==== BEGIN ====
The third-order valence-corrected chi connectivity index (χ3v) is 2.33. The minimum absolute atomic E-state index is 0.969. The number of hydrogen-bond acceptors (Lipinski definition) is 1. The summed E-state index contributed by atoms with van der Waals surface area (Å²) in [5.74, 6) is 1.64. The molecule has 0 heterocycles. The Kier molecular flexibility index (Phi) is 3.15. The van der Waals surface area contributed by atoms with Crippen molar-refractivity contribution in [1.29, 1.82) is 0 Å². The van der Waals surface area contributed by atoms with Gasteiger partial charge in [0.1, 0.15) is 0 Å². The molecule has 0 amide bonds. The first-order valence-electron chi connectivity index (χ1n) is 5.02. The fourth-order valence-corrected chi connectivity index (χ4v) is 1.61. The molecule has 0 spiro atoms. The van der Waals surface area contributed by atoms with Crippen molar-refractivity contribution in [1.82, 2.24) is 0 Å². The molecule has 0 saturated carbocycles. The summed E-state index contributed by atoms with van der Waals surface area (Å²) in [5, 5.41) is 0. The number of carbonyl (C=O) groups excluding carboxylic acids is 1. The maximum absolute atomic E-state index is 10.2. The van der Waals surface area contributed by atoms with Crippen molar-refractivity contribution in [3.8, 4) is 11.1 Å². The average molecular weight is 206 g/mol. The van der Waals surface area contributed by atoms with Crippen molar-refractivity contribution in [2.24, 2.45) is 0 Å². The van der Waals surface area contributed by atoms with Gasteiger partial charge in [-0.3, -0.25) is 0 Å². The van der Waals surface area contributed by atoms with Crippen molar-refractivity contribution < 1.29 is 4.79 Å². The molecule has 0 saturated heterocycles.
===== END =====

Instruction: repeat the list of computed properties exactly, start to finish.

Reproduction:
The third-order valence-corrected chi connectivity index (χ3v) is 2.33. The minimum absolute atomic E-state index is 0.969. The number of hydrogen-bond acceptors (Lipinski definition) is 1. The summed E-state index contributed by atoms with van der Waals surface area (Å²) in [5.74, 6) is 1.64. The molecule has 0 heterocycles. The Kier molecular flexibility index (Phi) is 3.15. The van der Waals surface area contributed by atoms with Crippen molar-refractivity contribution in [1.29, 1.82) is 0 Å². The van der Waals surface area contributed by atoms with Gasteiger partial charge in [0.1, 0.15) is 0 Å². The molecule has 0 amide bonds. The first-order valence-electron chi connectivity index (χ1n) is 5.02. The fourth-order valence-corrected chi connectivity index (χ4v) is 1.61. The molecule has 0 spiro atoms. The van der Waals surface area contributed by atoms with Crippen molar-refractivity contribution in [1.82, 2.24) is 0 Å². The molecule has 0 saturated carbocycles. The summed E-state index contributed by atoms with van der Waals surface area (Å²) in [5, 5.41) is 0. The number of carbonyl (C=O) groups excluding carboxylic acids is 1. The maximum absolute atomic E-state index is 10.2. The van der Waals surface area contributed by atoms with Crippen molar-refractivity contribution in [3.8, 4) is 11.1 Å². The average molecular weight is 206 g/mol. The van der Waals surface area contributed by atoms with Crippen molar-refractivity contribution in [2.24, 2.45) is 0 Å². The van der Waals surface area contributed by atoms with Gasteiger partial charge in [-0.3, -0.25) is 0 Å². The van der Waals surface area contributed by atoms with Crippen molar-refractivity contribution < 1.29 is 4.79 Å². The molecule has 0 saturated heterocycles.